Difference between revisions of "conditional neural process"

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== Model ==
== Model ==
Let training set be <math display="inline"> O =  \{x_i, y_i\}_{i = 0} ^ n-1</math>, and test set be  <math display="inline"> T =  \{x_i, y_i\}_{i = n} ^ {n + m - 1}</math>.
We assume the outputs are obtained by the following steps :
P be a probability distribution over functions  <math display="inline"> F : X \ti Y</math>

Revision as of 22:42, 18 November 2018


To train a model effectively, deep neural networks require large datasets. To mitigate this data efficiency problem, learning in two phases is one approach : the first phase learns the statistics of a generic domain without committing to a specific learning task; the second phase learns a function for a specific task, but does so using only a small number of data points by exploiting the domain-wide statistics already learned.

For example, consider a data set [math] \{x_i, y_i\} [/math] with evaluations [math]y_i = f(x_i) [/math] for some unknown function [math]f[/math]. Assume [math]g[/math] is an approximating function of f. The aim is yo minimize the loss between [math]f[/math] and [math]g[/math] on the entire space [math]X[/math]. In practice, the routine is evaluated on a finite set of observations.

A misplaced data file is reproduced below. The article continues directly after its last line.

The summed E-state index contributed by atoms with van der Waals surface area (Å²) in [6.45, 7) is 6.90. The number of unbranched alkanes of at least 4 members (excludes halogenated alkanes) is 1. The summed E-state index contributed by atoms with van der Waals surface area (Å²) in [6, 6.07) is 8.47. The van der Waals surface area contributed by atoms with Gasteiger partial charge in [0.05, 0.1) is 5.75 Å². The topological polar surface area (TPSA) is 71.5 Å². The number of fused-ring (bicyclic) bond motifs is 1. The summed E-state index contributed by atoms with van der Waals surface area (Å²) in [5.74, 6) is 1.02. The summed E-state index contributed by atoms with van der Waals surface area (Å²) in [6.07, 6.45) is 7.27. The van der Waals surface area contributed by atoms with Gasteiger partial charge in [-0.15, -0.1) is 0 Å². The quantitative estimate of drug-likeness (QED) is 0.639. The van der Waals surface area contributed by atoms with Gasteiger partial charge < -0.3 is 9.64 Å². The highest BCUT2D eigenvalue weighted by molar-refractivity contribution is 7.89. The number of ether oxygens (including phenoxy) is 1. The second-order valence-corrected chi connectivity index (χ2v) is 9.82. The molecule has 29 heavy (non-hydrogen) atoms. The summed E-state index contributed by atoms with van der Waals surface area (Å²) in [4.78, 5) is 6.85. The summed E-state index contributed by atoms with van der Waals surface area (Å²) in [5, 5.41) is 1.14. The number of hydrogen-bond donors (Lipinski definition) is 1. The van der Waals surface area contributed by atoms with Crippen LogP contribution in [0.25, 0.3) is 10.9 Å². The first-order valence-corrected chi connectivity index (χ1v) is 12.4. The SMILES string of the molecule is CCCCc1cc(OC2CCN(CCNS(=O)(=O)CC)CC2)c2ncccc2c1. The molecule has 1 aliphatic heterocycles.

In this work, they proposed a family of models that represent solutions to the supervised problem, and ab end-to-end training approach to learning them, that combine neural networks with features reminiscent if Gaussian Process. They call this family of models Conditional Neural Processes.


Let training set be [math] O = \{x_i, y_i\}_{i = 0} ^ n-1[/math], and test set be [math] T = \{x_i, y_i\}_{i = n} ^ {n + m - 1}[/math].

We assume the outputs are obtained by the following steps :

P be a probability distribution over functions [math] F : X \ti Y[/math]